|The stories in The Women of Haywood are those we seldom see translated into movies and documentaries, and rarely celebrated by news media. These are the stories of women, for whom pride in racial identity, good citizenship, and the calling by God and family to leave the world better than they found it were marching orders for their daily living.From the grammar school teacher, Mayme Dell Rives Bowles Dotson, to nurse Eva James Davis Ralls to activist/entrepreneur Nola Walker Bond, these women used their power, resources, self-respect and faith to infuse financial and spiritual wealth in their respective communities.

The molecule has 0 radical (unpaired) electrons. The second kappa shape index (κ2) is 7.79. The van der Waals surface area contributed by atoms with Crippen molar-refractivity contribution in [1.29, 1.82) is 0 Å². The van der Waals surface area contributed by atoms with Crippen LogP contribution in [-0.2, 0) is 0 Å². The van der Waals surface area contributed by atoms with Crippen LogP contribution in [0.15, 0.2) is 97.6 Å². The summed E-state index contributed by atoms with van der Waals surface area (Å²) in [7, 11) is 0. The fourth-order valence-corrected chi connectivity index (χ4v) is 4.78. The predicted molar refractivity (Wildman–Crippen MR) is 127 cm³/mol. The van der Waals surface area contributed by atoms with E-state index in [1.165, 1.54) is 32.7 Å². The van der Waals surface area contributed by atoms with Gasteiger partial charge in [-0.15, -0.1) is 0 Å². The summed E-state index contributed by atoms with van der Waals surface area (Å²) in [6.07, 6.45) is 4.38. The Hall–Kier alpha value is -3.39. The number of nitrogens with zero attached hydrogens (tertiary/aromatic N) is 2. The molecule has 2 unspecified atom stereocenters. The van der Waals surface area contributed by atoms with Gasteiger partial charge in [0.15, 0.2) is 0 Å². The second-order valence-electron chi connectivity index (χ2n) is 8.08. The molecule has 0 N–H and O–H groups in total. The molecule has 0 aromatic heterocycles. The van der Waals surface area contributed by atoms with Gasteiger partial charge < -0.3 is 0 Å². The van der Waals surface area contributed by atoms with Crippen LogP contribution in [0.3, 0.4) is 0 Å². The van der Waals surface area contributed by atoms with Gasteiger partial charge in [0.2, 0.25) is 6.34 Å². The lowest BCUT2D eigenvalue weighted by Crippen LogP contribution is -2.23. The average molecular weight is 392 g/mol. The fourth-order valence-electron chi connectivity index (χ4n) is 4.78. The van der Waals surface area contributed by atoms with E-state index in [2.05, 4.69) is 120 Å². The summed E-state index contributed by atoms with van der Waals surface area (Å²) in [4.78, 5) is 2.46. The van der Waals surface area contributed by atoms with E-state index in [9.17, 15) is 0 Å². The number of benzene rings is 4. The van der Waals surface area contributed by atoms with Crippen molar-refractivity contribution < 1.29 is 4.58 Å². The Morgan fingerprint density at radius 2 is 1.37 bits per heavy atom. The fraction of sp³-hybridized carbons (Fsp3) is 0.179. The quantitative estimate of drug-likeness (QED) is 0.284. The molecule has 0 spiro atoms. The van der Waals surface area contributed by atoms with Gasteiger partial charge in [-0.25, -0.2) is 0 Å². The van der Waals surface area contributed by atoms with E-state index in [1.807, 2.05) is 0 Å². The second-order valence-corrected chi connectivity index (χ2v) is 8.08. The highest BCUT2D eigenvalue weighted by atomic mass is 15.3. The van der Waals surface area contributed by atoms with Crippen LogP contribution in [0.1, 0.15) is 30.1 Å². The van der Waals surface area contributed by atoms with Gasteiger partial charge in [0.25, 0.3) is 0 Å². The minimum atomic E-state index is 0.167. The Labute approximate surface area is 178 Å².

They served as role models for young women and men in their lives, embraced the communities’ children as their own, and showed the world that women from relatively modest means were and continue to be the legs upon which America stands. Particularly for the African-American community, “The Women of Haywood” is a reminder that those institutions and values that we most cherish have been built and sustained largely by unsung women who donated dollars, sold box lunches, taught in modest schoolhouses, fed and nurtured people in mom-and-pop restaurants and storefronts, and prayed new roofs onto sanctuaries.
The lesson from The Women of Haywood is that strong will, mother’s wit, self-respect, community spirit, and an unshakeable faith in God combines as an irresistible force for positive change and forward movement for a family, a neighborhood, a people, or the whole planet.